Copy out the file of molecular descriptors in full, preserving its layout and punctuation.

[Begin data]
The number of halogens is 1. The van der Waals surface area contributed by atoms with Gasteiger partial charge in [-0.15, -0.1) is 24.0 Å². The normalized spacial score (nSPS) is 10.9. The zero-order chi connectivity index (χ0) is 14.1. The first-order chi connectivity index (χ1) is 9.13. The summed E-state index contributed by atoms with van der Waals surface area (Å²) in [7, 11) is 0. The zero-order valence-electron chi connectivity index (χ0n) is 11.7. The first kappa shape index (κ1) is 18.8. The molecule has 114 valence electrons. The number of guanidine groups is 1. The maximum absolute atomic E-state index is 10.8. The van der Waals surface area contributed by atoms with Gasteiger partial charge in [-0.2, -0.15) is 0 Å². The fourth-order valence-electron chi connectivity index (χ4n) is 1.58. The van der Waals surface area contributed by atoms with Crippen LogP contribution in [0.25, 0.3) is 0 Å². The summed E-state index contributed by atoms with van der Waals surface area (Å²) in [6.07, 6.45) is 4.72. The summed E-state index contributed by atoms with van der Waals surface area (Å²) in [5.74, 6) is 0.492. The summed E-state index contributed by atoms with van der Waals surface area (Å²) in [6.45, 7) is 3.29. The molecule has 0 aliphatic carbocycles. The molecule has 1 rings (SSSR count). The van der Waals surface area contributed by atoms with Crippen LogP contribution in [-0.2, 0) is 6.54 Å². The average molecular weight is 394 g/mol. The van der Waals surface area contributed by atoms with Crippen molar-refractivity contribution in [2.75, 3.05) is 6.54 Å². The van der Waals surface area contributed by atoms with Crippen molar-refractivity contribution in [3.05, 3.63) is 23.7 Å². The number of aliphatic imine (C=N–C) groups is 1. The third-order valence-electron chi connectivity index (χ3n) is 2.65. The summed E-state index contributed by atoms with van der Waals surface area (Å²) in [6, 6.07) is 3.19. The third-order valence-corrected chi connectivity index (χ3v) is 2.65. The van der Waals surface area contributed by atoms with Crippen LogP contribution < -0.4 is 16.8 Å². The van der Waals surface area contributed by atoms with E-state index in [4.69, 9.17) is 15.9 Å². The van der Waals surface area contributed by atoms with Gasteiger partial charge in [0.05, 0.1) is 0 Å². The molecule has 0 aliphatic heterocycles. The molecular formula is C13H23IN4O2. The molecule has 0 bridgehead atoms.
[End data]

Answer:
The number of halogens is 1. The van der Waals surface area contributed by atoms with Gasteiger partial charge in [-0.15, -0.1) is 24.0 Å². The normalized spacial score (nSPS) is 10.9. The zero-order chi connectivity index (χ0) is 14.1. The first-order chi connectivity index (χ1) is 9.13. The summed E-state index contributed by atoms with van der Waals surface area (Å²) in [7, 11) is 0. The zero-order valence-electron chi connectivity index (χ0n) is 11.7. The first kappa shape index (κ1) is 18.8. The molecule has 114 valence electrons. The number of guanidine groups is 1. The maximum absolute atomic E-state index is 10.8. The van der Waals surface area contributed by atoms with Gasteiger partial charge in [-0.2, -0.15) is 0 Å². The fourth-order valence-electron chi connectivity index (χ4n) is 1.58. The van der Waals surface area contributed by atoms with Crippen LogP contribution in [0.25, 0.3) is 0 Å². The summed E-state index contributed by atoms with van der Waals surface area (Å²) in [6.07, 6.45) is 4.72. The summed E-state index contributed by atoms with van der Waals surface area (Å²) in [5.74, 6) is 0.492. The summed E-state index contributed by atoms with van der Waals surface area (Å²) in [6.45, 7) is 3.29. The molecule has 0 aliphatic carbocycles. The molecule has 1 rings (SSSR count). The van der Waals surface area contributed by atoms with Crippen LogP contribution in [-0.2, 0) is 6.54 Å². The average molecular weight is 394 g/mol. The van der Waals surface area contributed by atoms with Crippen molar-refractivity contribution in [2.75, 3.05) is 6.54 Å². The van der Waals surface area contributed by atoms with Crippen molar-refractivity contribution in [3.05, 3.63) is 23.7 Å². The number of aliphatic imine (C=N–C) groups is 1. The third-order valence-electron chi connectivity index (χ3n) is 2.65. The summed E-state index contributed by atoms with van der Waals surface area (Å²) in [6, 6.07) is 3.19. The third-order valence-corrected chi connectivity index (χ3v) is 2.65. The van der Waals surface area contributed by atoms with Crippen LogP contribution < -0.4 is 16.8 Å². The van der Waals surface area contributed by atoms with E-state index in [4.69, 9.17) is 15.9 Å². The van der Waals surface area contributed by atoms with Gasteiger partial charge in [0.05, 0.1) is 0 Å². The molecule has 0 aliphatic heterocycles. The molecular formula is C13H23IN4O2. The molecule has 0 bridgehead atoms.